Wed, May 16, 2018 - Page 4 News List

Flower and equine paintings to feature at Taichung show

By Ou Su-mei and Sherry Hsiao  /  Staff reporter, with staff writer

An animated version of a painting by the Italian Jesuit missionary Giuseppe Castiglione, who was a painter for the imperial palace during China’s Qing Dynasty, is shown in an undated photograph.

Photo courtesy of the Taichung City Government

An interactive multimedia exhibition featuring flower and horse paintings is scheduled to open in the fall at the Houli Horse Ranch in Taichung, cosponsored by the Taichung Tourism and Travel Bureau and the National Palace Museum.

The exhibition, which is to run from Nov. 3 to April 24 next year combines the environment of the ranch in Houli District (后里) — which was built during the Japanese colonial era and is the largest and oldest horse ranch in the nation — and the theme of humans’ coexistence with nature, officials said.

The exhibition is to feature digital projection and motion-sensor technologies to provide a new, immersive way of experiencing art, and to inspire visitors to engage in dialogue with nature, art and history, they said.

Among the displays will be an animated version of One Hundred Horses (百駿圖), a 1728 handscroll by Italian Jesuit missionary Giuseppe Castiglione, a court painter during the Qing Dynasty, that is now part of the museum’s collection.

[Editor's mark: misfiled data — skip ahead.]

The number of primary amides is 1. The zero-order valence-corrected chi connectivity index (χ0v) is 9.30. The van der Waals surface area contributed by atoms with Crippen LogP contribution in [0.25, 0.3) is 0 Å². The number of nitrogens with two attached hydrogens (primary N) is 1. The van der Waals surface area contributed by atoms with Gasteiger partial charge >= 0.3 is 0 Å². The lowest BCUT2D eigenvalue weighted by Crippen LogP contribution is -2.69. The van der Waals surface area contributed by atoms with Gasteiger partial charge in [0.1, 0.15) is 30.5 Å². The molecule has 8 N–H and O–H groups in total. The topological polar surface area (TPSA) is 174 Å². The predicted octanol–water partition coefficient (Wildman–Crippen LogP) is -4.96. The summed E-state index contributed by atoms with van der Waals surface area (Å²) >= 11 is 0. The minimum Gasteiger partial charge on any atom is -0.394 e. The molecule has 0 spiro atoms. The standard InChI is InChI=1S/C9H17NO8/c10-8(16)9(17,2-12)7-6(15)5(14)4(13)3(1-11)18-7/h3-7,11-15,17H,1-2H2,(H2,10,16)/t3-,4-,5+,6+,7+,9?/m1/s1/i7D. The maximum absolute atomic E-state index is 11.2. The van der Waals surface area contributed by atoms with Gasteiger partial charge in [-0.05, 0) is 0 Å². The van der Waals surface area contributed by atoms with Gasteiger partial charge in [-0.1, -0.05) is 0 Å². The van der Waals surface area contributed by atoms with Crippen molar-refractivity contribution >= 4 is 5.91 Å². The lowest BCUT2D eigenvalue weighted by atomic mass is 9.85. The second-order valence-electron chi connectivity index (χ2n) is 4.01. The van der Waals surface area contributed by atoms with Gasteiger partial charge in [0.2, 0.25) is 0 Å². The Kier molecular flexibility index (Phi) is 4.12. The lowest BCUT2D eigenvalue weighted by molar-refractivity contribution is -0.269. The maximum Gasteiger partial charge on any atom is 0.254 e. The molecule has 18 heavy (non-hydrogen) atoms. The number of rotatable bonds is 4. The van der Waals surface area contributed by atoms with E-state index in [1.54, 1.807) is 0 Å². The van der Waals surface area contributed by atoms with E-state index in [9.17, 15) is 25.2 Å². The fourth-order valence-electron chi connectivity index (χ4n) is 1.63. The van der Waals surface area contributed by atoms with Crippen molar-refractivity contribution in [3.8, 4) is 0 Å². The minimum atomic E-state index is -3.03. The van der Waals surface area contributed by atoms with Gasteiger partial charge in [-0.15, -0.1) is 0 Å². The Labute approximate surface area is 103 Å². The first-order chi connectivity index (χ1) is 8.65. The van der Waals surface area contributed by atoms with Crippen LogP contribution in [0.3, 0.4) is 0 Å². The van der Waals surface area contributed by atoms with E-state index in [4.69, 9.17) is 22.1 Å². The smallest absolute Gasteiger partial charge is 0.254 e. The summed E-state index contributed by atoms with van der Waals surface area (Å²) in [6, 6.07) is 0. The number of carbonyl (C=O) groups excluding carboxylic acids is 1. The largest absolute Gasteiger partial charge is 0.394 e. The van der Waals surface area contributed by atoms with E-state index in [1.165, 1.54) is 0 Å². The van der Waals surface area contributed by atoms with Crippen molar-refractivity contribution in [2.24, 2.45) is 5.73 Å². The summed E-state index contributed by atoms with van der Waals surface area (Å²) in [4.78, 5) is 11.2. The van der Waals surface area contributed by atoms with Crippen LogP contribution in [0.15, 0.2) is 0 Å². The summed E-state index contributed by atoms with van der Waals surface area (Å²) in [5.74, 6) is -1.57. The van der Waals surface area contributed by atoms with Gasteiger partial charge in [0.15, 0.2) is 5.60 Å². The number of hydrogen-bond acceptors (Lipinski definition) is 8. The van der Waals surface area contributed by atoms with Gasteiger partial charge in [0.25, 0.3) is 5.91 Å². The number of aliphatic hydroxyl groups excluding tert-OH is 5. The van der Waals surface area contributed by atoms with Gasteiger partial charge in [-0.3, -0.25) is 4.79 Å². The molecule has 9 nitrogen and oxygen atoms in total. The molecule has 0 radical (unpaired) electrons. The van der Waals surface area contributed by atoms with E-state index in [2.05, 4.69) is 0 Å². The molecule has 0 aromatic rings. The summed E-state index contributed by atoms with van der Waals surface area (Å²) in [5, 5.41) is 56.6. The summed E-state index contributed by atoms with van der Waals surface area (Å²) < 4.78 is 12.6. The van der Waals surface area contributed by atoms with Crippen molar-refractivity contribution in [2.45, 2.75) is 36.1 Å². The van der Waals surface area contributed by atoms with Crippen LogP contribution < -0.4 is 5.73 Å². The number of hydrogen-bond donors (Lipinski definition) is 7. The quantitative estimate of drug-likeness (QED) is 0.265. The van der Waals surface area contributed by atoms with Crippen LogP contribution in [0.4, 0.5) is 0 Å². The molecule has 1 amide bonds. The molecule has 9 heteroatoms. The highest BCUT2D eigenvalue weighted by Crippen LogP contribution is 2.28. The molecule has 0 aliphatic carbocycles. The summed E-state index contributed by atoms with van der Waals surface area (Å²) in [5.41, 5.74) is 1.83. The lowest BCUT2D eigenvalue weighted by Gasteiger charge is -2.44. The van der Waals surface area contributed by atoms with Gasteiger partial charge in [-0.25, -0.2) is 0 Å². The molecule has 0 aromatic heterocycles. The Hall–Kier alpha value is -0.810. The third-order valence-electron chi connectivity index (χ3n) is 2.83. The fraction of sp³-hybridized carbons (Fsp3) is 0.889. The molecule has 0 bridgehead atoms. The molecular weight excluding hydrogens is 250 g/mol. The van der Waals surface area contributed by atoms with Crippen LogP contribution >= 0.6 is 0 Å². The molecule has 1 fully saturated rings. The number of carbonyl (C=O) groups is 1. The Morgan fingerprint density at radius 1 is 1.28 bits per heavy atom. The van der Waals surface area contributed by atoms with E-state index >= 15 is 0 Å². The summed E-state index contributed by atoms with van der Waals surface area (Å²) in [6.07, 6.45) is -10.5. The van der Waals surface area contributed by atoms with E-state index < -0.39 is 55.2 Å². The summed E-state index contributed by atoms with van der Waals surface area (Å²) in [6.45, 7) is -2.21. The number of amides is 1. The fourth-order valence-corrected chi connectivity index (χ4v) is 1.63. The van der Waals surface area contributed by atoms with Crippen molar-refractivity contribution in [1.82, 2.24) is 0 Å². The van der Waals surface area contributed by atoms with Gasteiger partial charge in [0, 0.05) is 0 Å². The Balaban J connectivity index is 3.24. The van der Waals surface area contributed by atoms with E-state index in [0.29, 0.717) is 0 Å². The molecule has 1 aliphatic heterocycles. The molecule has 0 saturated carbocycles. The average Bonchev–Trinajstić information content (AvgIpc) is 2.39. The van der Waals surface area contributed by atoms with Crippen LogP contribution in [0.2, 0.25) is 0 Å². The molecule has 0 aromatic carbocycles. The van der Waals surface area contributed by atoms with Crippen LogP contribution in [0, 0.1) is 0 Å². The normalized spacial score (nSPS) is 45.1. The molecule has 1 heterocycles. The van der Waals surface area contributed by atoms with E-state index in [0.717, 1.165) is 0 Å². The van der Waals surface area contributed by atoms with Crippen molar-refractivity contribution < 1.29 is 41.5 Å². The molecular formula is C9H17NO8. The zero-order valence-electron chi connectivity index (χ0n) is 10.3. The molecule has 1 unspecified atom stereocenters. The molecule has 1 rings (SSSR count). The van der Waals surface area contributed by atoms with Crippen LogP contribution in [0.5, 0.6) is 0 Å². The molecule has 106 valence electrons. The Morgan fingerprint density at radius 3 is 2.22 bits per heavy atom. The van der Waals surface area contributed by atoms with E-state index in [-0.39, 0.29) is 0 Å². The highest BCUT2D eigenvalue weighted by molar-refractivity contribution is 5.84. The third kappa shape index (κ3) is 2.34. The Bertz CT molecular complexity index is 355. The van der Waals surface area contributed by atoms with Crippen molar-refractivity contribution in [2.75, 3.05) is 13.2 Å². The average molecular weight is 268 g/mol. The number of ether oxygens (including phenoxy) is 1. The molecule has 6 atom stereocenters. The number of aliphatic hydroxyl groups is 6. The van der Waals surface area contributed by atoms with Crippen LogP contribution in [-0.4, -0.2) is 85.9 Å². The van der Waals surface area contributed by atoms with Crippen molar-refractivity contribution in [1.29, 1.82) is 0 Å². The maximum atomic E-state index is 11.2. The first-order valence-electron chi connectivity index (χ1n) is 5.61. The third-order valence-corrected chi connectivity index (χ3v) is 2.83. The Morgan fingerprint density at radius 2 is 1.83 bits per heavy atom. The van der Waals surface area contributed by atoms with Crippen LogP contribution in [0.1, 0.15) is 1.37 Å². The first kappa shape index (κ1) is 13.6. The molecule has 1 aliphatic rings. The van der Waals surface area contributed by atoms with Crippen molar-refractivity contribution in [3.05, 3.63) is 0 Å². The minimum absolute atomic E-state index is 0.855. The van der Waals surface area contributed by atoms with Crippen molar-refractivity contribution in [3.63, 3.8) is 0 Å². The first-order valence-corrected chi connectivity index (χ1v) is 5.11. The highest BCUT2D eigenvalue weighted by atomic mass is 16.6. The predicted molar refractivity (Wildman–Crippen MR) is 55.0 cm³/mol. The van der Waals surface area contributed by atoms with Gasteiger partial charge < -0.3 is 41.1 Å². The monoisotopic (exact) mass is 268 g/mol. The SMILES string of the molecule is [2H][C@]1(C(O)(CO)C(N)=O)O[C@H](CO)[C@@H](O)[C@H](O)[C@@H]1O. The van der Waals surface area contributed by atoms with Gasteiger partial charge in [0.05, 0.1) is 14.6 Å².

Not only will the painting exhibition show respect for culture, but it would also portray a “horse and flower paradise” that is beautiful whether standing still or is in motion, the bureau said.

The painting exhibition has been timed to coincide with the Taichung World Flora Exposition, for which the ranch and the Houli Forest Park Area will be one of three main venues.

The Houli Horse Ranch’s unique architecture is historically significant and symbolizes the transformation of society in Taiwan, while Taiwanese equestrianism originated at the ranch and at its peak the ranch was home to more than 200 horses, the bureau said.

The Taichung City Government has remodeled parts of the ranch as part of preparations for the World Flora Exposition, restoring historical buildings to preserve their historical connections while giving them new meaning, the bureau said.

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